We know that a dispersive viscoelastic will protect the corneal endothelium better during phacoemulsification of the lens nucleus. And a cohesive viscoelastic is better for opening up the capsular bag to prepare for IOL insertion and is also easier to evacuate from the eye at the end of the surgery. But which type of viscoelastic is best for the IOL injector?
If we use a dispersive viscoelastic in the IOL injector, it will be more lubricating and it will coat the walls of the injector tip better. This makes it easier to squeeze a thicker lens (such as higher dioptric powers of +27 and above) through the smaller injector tips. This dispersive agent is thinner and more liquid in behavior. The challenge is that it is more difficult to aspirate from the eye. And if you leave dispersive viscoelastic adherent to the posterior surface of the optic, then the IOL can slip, slide, and rotate in the capsular bag. This is a problem that is important to avoid in toric IOLs especially. We can remedy this by placing the I/A probe behind the IOL optic to remove all of the dispersive viscoelastic. This is my typical technique.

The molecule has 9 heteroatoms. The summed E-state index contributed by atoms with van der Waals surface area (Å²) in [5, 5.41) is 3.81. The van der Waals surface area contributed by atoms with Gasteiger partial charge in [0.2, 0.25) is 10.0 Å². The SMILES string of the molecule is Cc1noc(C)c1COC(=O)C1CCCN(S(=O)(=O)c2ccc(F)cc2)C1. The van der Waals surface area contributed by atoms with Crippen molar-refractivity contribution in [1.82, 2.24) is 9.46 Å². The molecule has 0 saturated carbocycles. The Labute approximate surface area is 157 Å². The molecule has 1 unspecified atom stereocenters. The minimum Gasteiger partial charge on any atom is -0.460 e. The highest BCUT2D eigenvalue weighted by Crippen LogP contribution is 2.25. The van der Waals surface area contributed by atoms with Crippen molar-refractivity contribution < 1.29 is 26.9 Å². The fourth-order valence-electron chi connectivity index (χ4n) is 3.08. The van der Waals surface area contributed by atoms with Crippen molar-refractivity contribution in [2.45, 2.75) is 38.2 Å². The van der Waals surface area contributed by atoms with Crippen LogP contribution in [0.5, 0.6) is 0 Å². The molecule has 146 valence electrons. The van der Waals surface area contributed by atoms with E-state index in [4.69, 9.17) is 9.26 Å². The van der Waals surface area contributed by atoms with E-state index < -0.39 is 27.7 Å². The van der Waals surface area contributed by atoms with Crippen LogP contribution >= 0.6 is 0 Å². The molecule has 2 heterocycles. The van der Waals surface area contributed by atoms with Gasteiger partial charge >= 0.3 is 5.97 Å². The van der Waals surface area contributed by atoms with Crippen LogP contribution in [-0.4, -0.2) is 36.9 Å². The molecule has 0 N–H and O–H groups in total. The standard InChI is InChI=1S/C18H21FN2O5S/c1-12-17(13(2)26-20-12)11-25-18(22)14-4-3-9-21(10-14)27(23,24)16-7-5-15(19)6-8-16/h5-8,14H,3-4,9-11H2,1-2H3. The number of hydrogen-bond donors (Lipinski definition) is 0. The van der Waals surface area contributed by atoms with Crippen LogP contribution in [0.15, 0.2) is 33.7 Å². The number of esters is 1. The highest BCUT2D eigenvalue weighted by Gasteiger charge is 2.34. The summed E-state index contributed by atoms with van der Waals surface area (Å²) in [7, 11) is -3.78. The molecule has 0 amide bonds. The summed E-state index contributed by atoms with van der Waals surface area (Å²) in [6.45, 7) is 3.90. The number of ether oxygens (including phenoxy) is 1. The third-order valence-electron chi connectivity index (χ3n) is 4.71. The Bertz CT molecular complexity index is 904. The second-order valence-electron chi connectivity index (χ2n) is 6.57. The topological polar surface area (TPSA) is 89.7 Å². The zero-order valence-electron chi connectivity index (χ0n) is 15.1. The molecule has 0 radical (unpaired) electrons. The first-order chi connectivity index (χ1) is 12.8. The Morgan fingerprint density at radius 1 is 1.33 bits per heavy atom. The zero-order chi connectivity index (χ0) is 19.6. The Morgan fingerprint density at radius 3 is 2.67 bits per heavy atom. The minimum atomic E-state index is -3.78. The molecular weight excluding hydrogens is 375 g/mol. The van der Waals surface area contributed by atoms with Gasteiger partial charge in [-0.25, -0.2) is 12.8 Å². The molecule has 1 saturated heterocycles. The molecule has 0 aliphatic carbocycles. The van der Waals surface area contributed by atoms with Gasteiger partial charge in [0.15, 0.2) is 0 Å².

If we use a cohesive viscoelastic in the IOL injector, it will not be quite as lubricating since it is more of a solid form (like jelly) instead of liquid (like honey). This may pose an issue when injecting a thicker lens, which could get stuck in the injector or damaged during delivery. This cohesive viscoelastic is much easier to remove from the eye and it does not adhere to the IOL optic. This can help with IOL rotational stability for surgeons who do not routinely go behind the IOL optic to remove viscoelastic.
Click below to watch this video and learn from the options: